Think of any real estate operator that is doing very well. It is highly likely that they are using metrics very effectively to drive their business. However, not all companies are using metrics effectively. In this post I will describe the four stages of the journey towards how to utilize metrics for property management.
These are the four stages in the journey towards effectively using metrics. These are: Unaware, Reactive, Proactive, Optimized.
How to utilize metrics for property management; The Four Stages
Companies in the Unaware stage don’t regularly look at the key numbers such as NOI, occupancy etc. As long as there is enough cash in the bank account, they don’t feel the need to regularly look at metrics.
We call this “flying blind”.
Companies in this stage look at financial statements at month end. They may or may not have budgets and targets. If something is below expectations, they will take a closer look at the numbers and determine the cause and corrective action.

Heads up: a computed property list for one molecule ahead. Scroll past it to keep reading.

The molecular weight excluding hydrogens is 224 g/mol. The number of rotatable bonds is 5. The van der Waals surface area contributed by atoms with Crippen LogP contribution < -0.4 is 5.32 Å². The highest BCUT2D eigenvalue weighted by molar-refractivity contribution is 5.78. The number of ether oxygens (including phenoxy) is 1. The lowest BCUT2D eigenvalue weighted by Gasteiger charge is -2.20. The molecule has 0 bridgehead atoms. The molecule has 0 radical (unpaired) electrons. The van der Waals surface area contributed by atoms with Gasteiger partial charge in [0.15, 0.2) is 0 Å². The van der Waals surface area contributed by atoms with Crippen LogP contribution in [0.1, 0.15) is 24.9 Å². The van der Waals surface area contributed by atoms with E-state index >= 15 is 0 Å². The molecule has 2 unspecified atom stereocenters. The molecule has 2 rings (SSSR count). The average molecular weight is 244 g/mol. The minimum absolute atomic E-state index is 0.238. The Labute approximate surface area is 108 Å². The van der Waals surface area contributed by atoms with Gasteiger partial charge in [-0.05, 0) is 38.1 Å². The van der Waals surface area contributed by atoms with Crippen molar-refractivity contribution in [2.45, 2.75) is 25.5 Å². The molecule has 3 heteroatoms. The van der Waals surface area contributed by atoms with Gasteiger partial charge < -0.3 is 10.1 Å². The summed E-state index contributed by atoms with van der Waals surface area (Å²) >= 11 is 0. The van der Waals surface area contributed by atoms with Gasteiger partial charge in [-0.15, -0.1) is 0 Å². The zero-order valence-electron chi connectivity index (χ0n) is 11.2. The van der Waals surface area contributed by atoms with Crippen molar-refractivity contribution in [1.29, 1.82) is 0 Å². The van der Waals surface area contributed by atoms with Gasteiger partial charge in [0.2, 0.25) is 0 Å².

However, financial statements are lagging indicators of business performance. So, any corrective action taken is a reaction to events that have already taken place.
Companies in the Proactive stage keep track of the leading indicators that predict NOI, cash flow, occupancy etc.
For example, the number of leads, applications, lease termination notices etc. are predictors of future occupancy, rental income and NOI.
These companies have figured out how to utilize metrics for property management.
In addition to the budget, these companies also maintain a forecast. Forecasting forces them to anticipate upcoming events and, if possible, proactively try to stay on plan.
Companies that have reached the Optimized stage have figured out what key ratios. For example, they know how many leads can expect from each dollar spent on advertising. I know how many leads will convert into showings and leases. They track economic occupancy and know how much a vacant unit is costing them each week, so they can price their units appropriately. They have organized their chart of accounts so that they break down their expenses by specific processes and activities.
These companies can continue to optimize how well they execute because they are measuring their processes (lead generation, leasing, unit turnover, collection etc.) and how much these processes are costing them.